Then the party kicked off. Arab girls sang for the southern policemen and danced with them. An Arab police officer carried his southern colleague around his neck and danced. A group of southern policemen carried a Northern officer in the same manner and danced.

    Southern officers we spoke with were as emotional as Peter in the Camboni school.

    Deng Linguec Ajong is a senior officer who’s been working in the police corps in Khartoum since 1982.

    “I’m extremely touched by this” he said.  “But you know it’s like marrying your daughter to someone. You don’t like her to go but she has to. If I have the choice and had it not been for the peace agreement and the referendum I wouldn’t accept to go. I’ve been here for so many years.

    Back to the Gabarouna slums, I meet Al-Tayyeb Dout Kual. He’s apparently a Muslim southerner who’s been active in trying to help with the repatriation effort.

    So he wanted the southerners to return home, to the south. And yet his words echoed those of Deng Ajong.

    “We’re sons of the south.” He told me. “And Sudan is one nation being divided in two parts. It’s just like the elder son of the family who decides to create his own separate home after marriage. I want, here, to directly address President Bashir: ‘please look at our situation here. Despite everything we’re brothers and we’re in your care.'”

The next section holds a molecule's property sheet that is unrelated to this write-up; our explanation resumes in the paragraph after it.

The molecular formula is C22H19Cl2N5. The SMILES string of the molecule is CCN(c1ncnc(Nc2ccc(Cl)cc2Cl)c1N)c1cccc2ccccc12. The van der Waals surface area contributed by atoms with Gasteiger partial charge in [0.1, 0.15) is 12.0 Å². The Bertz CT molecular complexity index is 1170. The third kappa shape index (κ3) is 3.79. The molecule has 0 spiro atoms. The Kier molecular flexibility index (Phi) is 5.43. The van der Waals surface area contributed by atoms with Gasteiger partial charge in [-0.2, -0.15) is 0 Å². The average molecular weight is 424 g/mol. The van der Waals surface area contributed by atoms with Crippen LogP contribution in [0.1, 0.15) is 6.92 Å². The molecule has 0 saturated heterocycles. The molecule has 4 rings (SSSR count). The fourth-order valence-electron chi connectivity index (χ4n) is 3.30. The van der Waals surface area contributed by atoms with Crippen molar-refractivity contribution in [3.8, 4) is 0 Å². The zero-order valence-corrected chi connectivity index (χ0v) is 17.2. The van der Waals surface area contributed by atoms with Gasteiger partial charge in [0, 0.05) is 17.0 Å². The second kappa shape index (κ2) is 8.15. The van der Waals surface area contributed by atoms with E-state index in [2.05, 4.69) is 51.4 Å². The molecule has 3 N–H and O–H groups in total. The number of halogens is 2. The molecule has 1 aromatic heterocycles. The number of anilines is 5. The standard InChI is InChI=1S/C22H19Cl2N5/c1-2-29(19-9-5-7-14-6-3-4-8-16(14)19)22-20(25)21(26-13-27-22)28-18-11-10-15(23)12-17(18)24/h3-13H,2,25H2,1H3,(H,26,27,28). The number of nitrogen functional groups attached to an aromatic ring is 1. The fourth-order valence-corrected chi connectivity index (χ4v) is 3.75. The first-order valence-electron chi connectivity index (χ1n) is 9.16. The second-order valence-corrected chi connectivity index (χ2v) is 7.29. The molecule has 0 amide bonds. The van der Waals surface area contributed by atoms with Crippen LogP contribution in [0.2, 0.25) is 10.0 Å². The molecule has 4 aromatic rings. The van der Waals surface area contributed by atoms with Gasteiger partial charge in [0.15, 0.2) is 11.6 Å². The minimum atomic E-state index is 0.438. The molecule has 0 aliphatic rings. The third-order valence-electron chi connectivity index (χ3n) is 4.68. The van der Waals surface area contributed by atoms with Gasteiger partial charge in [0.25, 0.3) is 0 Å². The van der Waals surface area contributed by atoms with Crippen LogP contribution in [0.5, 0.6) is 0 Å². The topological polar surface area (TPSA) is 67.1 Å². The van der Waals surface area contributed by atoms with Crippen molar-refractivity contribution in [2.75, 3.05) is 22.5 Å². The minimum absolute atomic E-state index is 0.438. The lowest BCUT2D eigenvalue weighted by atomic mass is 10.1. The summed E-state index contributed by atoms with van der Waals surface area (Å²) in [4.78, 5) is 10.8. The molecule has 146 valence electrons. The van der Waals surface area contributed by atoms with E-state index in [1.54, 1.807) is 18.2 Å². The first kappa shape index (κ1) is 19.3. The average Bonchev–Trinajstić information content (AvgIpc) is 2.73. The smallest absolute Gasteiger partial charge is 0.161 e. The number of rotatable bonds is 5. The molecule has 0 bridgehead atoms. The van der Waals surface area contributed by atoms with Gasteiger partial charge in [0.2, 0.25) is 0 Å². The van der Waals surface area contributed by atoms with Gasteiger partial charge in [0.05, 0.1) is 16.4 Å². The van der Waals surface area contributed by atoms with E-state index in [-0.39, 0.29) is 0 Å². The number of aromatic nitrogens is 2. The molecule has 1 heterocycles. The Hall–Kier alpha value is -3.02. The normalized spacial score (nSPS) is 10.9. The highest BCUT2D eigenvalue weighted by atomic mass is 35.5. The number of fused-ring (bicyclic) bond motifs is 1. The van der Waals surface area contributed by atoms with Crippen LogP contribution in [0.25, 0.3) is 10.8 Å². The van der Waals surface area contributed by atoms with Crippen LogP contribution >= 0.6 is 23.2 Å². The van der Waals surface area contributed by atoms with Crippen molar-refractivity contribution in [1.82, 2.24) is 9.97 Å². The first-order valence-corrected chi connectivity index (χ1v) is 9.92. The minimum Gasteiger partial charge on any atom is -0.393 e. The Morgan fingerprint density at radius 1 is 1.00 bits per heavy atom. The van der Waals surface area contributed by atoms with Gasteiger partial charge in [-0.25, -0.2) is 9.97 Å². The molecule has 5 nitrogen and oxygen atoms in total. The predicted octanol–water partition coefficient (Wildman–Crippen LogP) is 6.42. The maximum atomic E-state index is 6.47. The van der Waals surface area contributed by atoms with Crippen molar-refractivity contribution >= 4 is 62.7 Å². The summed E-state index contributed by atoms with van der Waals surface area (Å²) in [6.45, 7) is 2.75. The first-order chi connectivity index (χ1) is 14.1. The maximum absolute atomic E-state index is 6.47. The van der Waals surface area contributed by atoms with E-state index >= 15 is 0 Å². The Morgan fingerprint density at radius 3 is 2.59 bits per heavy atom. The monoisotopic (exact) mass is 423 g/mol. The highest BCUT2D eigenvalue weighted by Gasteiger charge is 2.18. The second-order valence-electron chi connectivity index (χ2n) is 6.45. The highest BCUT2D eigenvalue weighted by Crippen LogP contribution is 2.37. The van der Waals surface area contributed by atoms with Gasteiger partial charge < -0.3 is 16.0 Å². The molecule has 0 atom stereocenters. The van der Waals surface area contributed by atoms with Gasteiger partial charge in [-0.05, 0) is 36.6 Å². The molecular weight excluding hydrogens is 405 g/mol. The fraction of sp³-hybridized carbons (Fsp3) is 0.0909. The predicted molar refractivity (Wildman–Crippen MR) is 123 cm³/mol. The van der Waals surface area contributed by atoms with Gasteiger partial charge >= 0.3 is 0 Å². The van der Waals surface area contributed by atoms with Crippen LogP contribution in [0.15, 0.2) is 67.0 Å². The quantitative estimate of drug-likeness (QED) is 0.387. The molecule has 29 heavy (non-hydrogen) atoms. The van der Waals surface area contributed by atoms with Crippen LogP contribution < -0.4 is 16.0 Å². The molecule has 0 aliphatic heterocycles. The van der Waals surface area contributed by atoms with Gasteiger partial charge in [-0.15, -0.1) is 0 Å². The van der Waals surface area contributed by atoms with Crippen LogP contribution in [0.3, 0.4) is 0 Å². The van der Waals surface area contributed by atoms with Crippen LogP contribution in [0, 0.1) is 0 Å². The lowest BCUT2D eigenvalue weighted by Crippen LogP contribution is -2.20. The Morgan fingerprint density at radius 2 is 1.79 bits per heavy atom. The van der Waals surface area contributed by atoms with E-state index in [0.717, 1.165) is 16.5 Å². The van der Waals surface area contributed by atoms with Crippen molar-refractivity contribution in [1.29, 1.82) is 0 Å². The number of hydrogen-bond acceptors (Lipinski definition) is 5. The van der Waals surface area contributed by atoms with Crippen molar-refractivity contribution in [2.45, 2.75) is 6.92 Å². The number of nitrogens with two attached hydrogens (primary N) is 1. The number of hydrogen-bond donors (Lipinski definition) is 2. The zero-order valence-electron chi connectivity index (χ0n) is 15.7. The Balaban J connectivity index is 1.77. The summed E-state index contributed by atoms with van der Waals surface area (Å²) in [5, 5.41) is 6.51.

Al-Tayyeb and Deng and Peter and Majak have all made me reflect more optimistically on what’s happening: the dichotomy between the harsh rhetoric, the anti-north feelings in South Sudan and the friendly, nostalgic emotions of those who lived here in the north for years, those who when they had to flee the war in their own native land, seeking protection, they found protection and refuge only in the north.

    And even deep inside the minds and psyches of those southerners who still feel more rancorous towards the past, there seems to be a streak of hidden attachment to the common history of this land.

    I reflected on the name they chose for the new country: ‘South Sudan’ not Tonj or Fonj or any such extra-terrestrial name.

    Then I felt good.

    Maybe that’s a ray of hope that one day, as Peter said, these two sister nations may fall back into the arms of to one another - this time more genuinely and on better terms.